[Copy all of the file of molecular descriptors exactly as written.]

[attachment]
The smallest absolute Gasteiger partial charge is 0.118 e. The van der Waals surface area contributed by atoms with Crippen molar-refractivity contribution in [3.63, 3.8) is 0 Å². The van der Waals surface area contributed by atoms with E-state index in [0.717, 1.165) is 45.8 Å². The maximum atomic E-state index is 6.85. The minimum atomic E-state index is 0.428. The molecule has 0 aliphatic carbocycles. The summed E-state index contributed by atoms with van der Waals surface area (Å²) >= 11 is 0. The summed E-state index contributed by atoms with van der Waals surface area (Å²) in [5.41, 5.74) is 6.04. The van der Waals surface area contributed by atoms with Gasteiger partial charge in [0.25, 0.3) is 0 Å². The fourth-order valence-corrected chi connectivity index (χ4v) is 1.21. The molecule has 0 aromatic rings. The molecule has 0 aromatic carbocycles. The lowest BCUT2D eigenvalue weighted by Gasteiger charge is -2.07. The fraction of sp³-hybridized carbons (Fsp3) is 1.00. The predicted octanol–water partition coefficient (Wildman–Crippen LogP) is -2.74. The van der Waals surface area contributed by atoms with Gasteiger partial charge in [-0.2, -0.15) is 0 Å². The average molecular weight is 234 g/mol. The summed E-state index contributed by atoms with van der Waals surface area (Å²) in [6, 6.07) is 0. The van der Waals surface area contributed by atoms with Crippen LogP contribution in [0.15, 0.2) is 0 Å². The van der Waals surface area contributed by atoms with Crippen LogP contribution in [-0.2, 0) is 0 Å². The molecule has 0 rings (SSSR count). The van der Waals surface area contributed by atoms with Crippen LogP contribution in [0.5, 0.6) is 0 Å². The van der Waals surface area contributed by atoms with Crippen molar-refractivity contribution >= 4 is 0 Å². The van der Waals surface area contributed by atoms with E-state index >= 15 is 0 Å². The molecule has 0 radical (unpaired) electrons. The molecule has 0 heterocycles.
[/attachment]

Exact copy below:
The smallest absolute Gasteiger partial charge is 0.118 e. The van der Waals surface area contributed by atoms with Crippen molar-refractivity contribution in [3.63, 3.8) is 0 Å². The van der Waals surface area contributed by atoms with E-state index in [0.717, 1.165) is 45.8 Å². The maximum atomic E-state index is 6.85. The minimum atomic E-state index is 0.428. The molecule has 0 aliphatic carbocycles. The summed E-state index contributed by atoms with van der Waals surface area (Å²) >= 11 is 0. The summed E-state index contributed by atoms with van der Waals surface area (Å²) in [5.41, 5.74) is 6.04. The van der Waals surface area contributed by atoms with Gasteiger partial charge in [0.25, 0.3) is 0 Å². The fourth-order valence-corrected chi connectivity index (χ4v) is 1.21. The molecule has 0 aromatic rings. The molecule has 0 aromatic carbocycles. The lowest BCUT2D eigenvalue weighted by Gasteiger charge is -2.07. The fraction of sp³-hybridized carbons (Fsp3) is 1.00. The predicted octanol–water partition coefficient (Wildman–Crippen LogP) is -2.74. The van der Waals surface area contributed by atoms with Gasteiger partial charge in [-0.2, -0.15) is 0 Å². The average molecular weight is 234 g/mol. The summed E-state index contributed by atoms with van der Waals surface area (Å²) in [6, 6.07) is 0. The van der Waals surface area contributed by atoms with Crippen LogP contribution in [0.15, 0.2) is 0 Å². The van der Waals surface area contributed by atoms with Crippen LogP contribution in [-0.2, 0) is 0 Å². The molecule has 0 rings (SSSR count). The van der Waals surface area contributed by atoms with Crippen LogP contribution in [0.5, 0.6) is 0 Å². The van der Waals surface area contributed by atoms with Crippen molar-refractivity contribution >= 4 is 0 Å². The van der Waals surface area contributed by atoms with E-state index >= 15 is 0 Å². The molecule has 0 radical (unpaired) electrons. The molecule has 0 heterocycles.